If you have a space such as a closet, use it as a "tomb" for Lazarus (but with the door slightly ajar at all times.) If you don't have such a space, arrange chairs to suggest an enclosed space, leaving an exit path.

 Assign parts of narrator, Lazarus, Mary, Martha, and "amazed onlookers." Have students wrap "Lazarus" in toilet paper as grave clothes, of course being careful not to impede the student's breathing, vision, or ability to take a few steps.

Role play the scene by having Lazarus in the tomb, Mary and Martha prayerful and weeping, and the onlookers talking about what they think will happen. Then a narrator will read John 11:38-44, and when he or she comes to the words "Lazarus, come out!" everyone should join in enthusiastically. Lazarus can then step forward and burst out of the grave clothes.

If your class is large, two groups or more can present the role play. Let students add their own details to what the characters do.


4

Wrap Up and Holy Week Mural

Divide the class into groups of four, and give each group a black line drawing of the Raising of Lazarus (Resource section), as well as crayons, colored pencils, and/or markers, glue, assorted felt pieces, and scissors. Have the icon of the Raising of Lazarus prominently displayed. Have the groups follow these steps:

  •   Work together to fill in the faces, body parts and background of the drawing with the crayons, pencils and/or markers. (The drawing is a simpler version of the icon, so the job will not be too complicated.)
  • Cut the felt to fill in the clothing of the people in the drawing, using the colors in the icon as their model.
  •  Glue the cut pieces of felt onto the correct spaces in the drawing. (It may not be possible for the students to cut and match very small areas of clothing; these can be filled in with crayons, pencils, or markers. Other parts of the icon can also be colored in.)
  • Arrange and attach the completed drawings on the "Lazarus Saturday" panel of the mural.

When they finish, as they are cleaning up and preparing for the closing prayer, ask the following:

  • How do we know Jesus was a good friend to Mary, Martha, and Lazarus? (He came to their home when Lazarus died, as the sisters asked Him to. he wept at the tomb of His friend Lazarus.)
  •  Did Jesus do some of the things with His friends that you do with your friends? (Yes. He spent time with them, walked and talked with them, shared meals with them, and went to a wedding. He healed, comforted, and taught many grown-ups and children.)      
  •  What did Jesus do for His friend Lazarus? (Raised him from the dead.)    

5

Closing Prayer

(Have students stand.) In the Name of the Father, and of the Son, and of the Holy Spirit. Amen.

The Troparion (Tone 1)
By raising Lazarus from the dead before Thy passion, 
Thou didst confirm the universal resurrection, O Christ God.
Like the children, with the palms of victory,
We cry out to Thee, O Vanquisher of Death,
Hosanna in the Highest!
Blessed is He that comes in the Name of the Lord.

Have a student come up and "mark off" Lazarus Saturday on the wall calendar.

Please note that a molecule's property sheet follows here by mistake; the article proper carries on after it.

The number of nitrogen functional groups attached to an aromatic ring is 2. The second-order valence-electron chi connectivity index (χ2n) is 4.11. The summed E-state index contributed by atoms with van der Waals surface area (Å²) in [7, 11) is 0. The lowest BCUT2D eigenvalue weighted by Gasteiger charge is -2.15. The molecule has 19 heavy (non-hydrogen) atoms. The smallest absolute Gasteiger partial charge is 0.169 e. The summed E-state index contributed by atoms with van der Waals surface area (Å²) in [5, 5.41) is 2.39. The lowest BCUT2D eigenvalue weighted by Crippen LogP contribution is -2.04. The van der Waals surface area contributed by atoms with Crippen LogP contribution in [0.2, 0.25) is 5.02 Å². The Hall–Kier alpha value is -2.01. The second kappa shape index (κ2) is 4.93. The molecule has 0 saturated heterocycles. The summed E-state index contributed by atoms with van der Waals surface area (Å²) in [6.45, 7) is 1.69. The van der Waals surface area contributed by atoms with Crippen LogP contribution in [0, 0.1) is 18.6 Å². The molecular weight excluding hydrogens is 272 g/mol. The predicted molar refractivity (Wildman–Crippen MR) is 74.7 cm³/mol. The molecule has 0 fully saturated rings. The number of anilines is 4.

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Palm Sunday (Ages 7-9)

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Overview

Jesus is our King and God
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Objectives

By the end of this Lesson, learners should be able to:

  • Describe what a king looks like, and does
  • Name some ways in which Jesus Christ was different from other kings
  • Tell the story of the Entrance into Jerusalem of Jesus, the King of All, using the icon of Palm Sunday
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Materials

  • Crayons & Markers
  • Drawing Paper
  • Icon of Entry into Jerusalem/ Palm Sunday
  • Black line drawing of Entry into Jerusalem/Palm Sunday, one for each group of four students
  • Palm Sunday (Resource section)
  • Pictures or photos of kings--these can be modern or from older times, but should show crowns, robes, possibly swords and other things that look as "royal" as possible. Check history books and the internet for photos and pictures
  • Pieces of felt to match colors in Entry/Palm Sunday icon (see "Materials" list in previous lesson)
  • Scissors
  • Glue

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Resources


Required Resources Optional Resources
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Procedure

1

Opening Prayer

Have students stand.

In the name of the Father and of the Son and of the Holy Spirit. Amen.

By raising Lazarus from the dead before Thy passion,

Thou didst confirm the universal resurrection, O Christ God.

Like the children with the palms of victory,

We cry out to Thee, O Vanquisher of death,

Hosanna in the Highest! Blessed is He that comes in the name of the Lord.

      Review the meanings of words and phrases using the wall chart, as in the previous lesson.


2

Discussion Starter

Ask: What do you think of when you hear the word "king"?  Put students' responses on the chalkboard. Words like powerful, strong, tall, rich, etc. will probably be suggested. Look together at any pictures you have brought.

Ask: How would you greet a king? (Bowing,standing up if you are sitting, etc.)